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Yale neuroscientist Shaywitz demystifies the roots of dyslexia (a neurologically based reading difficulty affecting one in five children) and offers parents and educators hope that children with reading problems can be helped. Shaywitz delves deeply into how dyslexia occurs, explaining that magnetic resonance imaging has helped scientists trace the disability to a weakness in the language system at the phonological level. According to Shaywitz, science now has clear evidence that the brain of the dyslexic reader is activated in a different area than that of the nonimpaired reader. Interestingly, the dyslexic reader may be strong in reasoning, problem solving and critical thinking, but invariably lacks phonemic awareness-the ability to break words apart into distinct sounds-which is critical in order to crack the reading code. The good news, Shaywitz claims, is that with the use of effective training programs, the brain can be rewired and dyslexic children can learn to read. She walks parents through ways to help children develop phonemic awareness, become fluent readers, and exercise the area of the brain essential for reading success. Early diagnosis and effective treatment, the author claims, are of utmost importance, although even older readers can learn to read skillfully with proper intervention. Shaywitz's groundbreaking work builds an important bridge from the laboratory to the home and classroom. 34 line drawings and graphs (Apr.) Forecast: There are few books on this subject, but Shaywitz is a well-known expert in the field and this work has been highly anticipated. Knopf is prepared with a 75,000 first printing. (c) Copyright PWxyz, LLC. All rights reserved
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Dyslexia explained and treated by the codirector of the Yale Center for the Study of Learning. (c) Copyright 2010. Library Journals LLC, a wholly owned subsidiary of Media Source, Inc. No redistribution permitted.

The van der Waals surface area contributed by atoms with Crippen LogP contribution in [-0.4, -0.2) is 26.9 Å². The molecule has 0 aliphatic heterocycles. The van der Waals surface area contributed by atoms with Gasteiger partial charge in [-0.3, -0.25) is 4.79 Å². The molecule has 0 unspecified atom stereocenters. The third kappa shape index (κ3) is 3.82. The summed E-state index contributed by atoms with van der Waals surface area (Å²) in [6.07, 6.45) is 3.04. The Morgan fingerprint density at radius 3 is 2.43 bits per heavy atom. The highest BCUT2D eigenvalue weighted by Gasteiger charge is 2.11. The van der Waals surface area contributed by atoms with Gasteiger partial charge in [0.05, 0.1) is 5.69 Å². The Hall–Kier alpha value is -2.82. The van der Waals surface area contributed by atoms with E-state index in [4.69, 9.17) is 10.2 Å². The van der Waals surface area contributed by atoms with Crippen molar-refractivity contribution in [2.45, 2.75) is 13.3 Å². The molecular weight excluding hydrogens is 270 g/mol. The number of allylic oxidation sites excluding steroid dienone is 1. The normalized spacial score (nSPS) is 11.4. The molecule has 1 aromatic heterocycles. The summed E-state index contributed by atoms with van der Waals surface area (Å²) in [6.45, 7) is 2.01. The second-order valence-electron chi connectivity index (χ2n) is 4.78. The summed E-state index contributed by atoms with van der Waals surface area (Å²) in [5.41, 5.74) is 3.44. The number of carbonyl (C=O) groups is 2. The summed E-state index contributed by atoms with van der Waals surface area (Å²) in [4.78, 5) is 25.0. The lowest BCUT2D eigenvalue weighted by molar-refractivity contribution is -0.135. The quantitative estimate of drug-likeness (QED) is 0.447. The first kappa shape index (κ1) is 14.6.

From Booklist, Copyright © American Library Association. Used with permission.
Shaywitz, a neuroscientist and Yale pediatrics professor, offers scientific and human perspectives on a reading problem that troubles one in every five American children. Drawing on scientific research and her own case histories, Shaywitz explains what causes dyslexia, how to identify it, and how to help children and adults overcome it. In highly accessible language, Shaywitz explains recent technology and research that pinpoint areas of the brain that control the ability to read. In part 1, she explores the early history of diagnosing reading problems, biases that have crept into the evaluations of reading disabilities, and how dyslexic children are treated in schools. Part 2 explores new theories on identifying and treating dyslexia. Part 3 offers practical advice and exercises to help children become better readers year by year, and part 4 focuses on overcoming the disability. The epilogue includes commentary from dyslexic readers who've become quite successful, including John Irving, Charles Schwab, and Wendy Wasserstein. Parents and teachers will appreciate this tremendously helpful resource. --Vanessa Bush
Copyright American Library Association, used with permission.
The primary audience for Shaywitz's book is parents concerned about dyslexia, and her book provides a wealth of information without overwhelming or insulting the reader. Presented in an informative and easy-to-read style, this volume offers a solid background on reading and problems associated with dyslexia. Shaywitz summarizes the historical base of dyslexia as well as some of the most current research (including brain imaging studies). She attempts to answer common questions people have about dyslexia in a clear, concise manner. Shaywitz does not give a mere list of symptoms and treatments, but presents clues to help suspecting parents identify whether their child displays characteristics that place him/her at risk and is a candidate for testing. A significant portion of the book explores ways parents can meaningfully help their children become better readers. Logical suggestions will help parents become empowered members of their child's educational support system and teaching team. Finally, the volume talks about the importance of considering the whole child and building bridges for success. This information should prove meaningful to teachers as they help parents understand the impact of this exceptionality on learners. ^BSumming Up: Recommended. All levels. R. Ludy Buena Vista University